“To know even one life has breathed easier because you have lived, that is true success.”
Ralph Waldo Emerson
Email, text messaging and conversational apnea is spreading like wildfire. The truth is we are holding our breath before communicating with others and this is leading to reactive, highly charged conversations. This lack of breathing is exacerbating the body’s flight-fight mechanism and changes our brain’s neurochemistry. Cortisol and testosterone flow and we lose access to our prefrontal cortex—our “executive” brain—and make it less likely that we are our most creative self or will collaborate with others.
Creating shifts from old ways of working to new ways of working is one of the primary tools of a coach. Guiding someone from being breathless to breathing is a great example of a shift—awareness we are prompting daily in executive circles.
Consider these key words associated with being breathless – gasping, exhausted, panting, labored breathing, puffing, palpitating. See if you recognize these clues from the phrases you or others around you use every day:
“I feel I am drinking from a fire hose!”
“THEY can’t keep up!”
“I’m toast, just d-o-n-e!”
Next consider key words associated with breathing – inhaling and exhaling naturally, easily, gently. At ease in any situation, flowing through the day. Ahhh. People in this state create a sense of safety for others and think more clearly before they respond or take on big tasks. Both are equally contagious in organizations. Decide which you want to be.
Male or female, it doesn’t matter; those who are driven, competitive and wired have a tendency to wear others out with frenetic energy and pay high costs in their own lives. Interesting that some leaders I have coached distinguish “personal and work lives” in conversation as if they have two distinct souls and domains. We have all done that at some point. Breathing gives us the ability to integrate fully as we connect our brains with our heart and gut centers. Connecting those three centers is a bit like making sure our car engines are fully operational. If something sputters, it typically signals a problem. The same is true for each of us. Bringing who we are more fully to each day, each experience, is often talked about, but rarely expressed. If we stay in our heads, breathing only as a necessity from the neck up, we lose dimension, creativity and access to our most complete contributions.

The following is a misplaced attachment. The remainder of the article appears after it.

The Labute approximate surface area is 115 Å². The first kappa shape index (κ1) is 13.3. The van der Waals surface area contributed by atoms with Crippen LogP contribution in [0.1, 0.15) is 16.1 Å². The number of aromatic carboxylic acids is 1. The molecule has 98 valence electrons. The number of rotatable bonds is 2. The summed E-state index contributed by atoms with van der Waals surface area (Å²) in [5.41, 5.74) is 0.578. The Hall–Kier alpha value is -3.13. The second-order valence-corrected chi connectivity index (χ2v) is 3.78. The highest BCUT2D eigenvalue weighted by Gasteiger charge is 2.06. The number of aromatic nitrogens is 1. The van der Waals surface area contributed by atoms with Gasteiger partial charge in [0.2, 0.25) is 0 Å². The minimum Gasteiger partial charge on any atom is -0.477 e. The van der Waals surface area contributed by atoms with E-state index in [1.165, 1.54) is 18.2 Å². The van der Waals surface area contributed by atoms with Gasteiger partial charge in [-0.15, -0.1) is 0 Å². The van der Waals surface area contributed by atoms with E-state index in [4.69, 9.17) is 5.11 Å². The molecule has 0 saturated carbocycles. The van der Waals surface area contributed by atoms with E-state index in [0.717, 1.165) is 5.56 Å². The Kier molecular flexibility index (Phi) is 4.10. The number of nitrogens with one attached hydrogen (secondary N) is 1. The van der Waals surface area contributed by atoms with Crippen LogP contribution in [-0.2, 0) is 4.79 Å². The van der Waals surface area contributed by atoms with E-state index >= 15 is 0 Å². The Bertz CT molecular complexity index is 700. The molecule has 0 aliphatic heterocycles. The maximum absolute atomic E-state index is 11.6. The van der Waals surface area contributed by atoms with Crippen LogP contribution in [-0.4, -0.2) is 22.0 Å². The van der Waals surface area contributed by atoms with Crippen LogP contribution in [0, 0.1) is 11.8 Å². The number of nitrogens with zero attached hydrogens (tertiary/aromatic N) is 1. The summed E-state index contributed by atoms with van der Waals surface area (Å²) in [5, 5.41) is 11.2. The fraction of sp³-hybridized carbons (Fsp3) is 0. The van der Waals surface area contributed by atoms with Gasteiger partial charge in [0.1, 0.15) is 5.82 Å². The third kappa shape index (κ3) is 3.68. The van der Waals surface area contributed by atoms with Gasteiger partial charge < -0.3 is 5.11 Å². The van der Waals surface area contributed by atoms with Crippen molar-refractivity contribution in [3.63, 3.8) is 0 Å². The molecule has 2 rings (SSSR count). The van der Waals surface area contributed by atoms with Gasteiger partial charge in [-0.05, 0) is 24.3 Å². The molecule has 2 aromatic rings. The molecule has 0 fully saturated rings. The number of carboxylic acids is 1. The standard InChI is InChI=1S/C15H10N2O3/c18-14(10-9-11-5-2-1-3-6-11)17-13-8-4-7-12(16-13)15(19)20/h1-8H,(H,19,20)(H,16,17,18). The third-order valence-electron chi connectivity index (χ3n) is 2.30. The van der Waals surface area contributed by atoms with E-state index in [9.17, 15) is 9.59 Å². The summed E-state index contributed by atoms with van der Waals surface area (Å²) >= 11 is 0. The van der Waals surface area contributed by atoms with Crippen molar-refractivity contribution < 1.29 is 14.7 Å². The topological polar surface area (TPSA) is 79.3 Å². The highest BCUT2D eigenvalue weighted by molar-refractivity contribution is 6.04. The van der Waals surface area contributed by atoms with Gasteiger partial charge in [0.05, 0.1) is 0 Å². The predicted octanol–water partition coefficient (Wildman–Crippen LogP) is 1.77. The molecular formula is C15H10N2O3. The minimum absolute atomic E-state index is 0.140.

Some simple practices as antidotes for conversational apnea, presence and breathing:
- Make eye contact with everyone you pass—no more head down, or avoidance
- Make a game out of leaving your cell phone in your briefcase, handbag or car when you dine. Notice how many people are addicted to their devices.
- When you speak to someone via phone, turn away from the computer screen.
- When you begin to begin to feel stressed, notice the quality of your breathing—and check back in—take three really deep breaths and exhale those, stand up or move around and when you are seated again in front of your computer screen or in the conference room or meeting, set an intention to learn from others, experience joyful encounters, be your most creative contribution, or just to be here—NOW!
- Every time the phone rings, you get or need to send an email or text, STOP and take a slow deep breathe. Make a fist with each of your hands by closing your fingers around your thumbs. Keep breathing and squeeze your thumbs firmly. This allows your breath to deepen and bring you to a state of centeredness, calm and focus. This one from my friend, Barbara Biziou—author of Joy of Ritual (www.joyofritual.com)
Try being the model for a fully integrated and highly functioning human, especially if you lead others. Doing so might be as simple as giving others the gift of your full attention… and that gift can only be given if you are awake and breathing. Watch how contagious you become with this one simple shift.
Inhale. Exhale. Repeat as needed.
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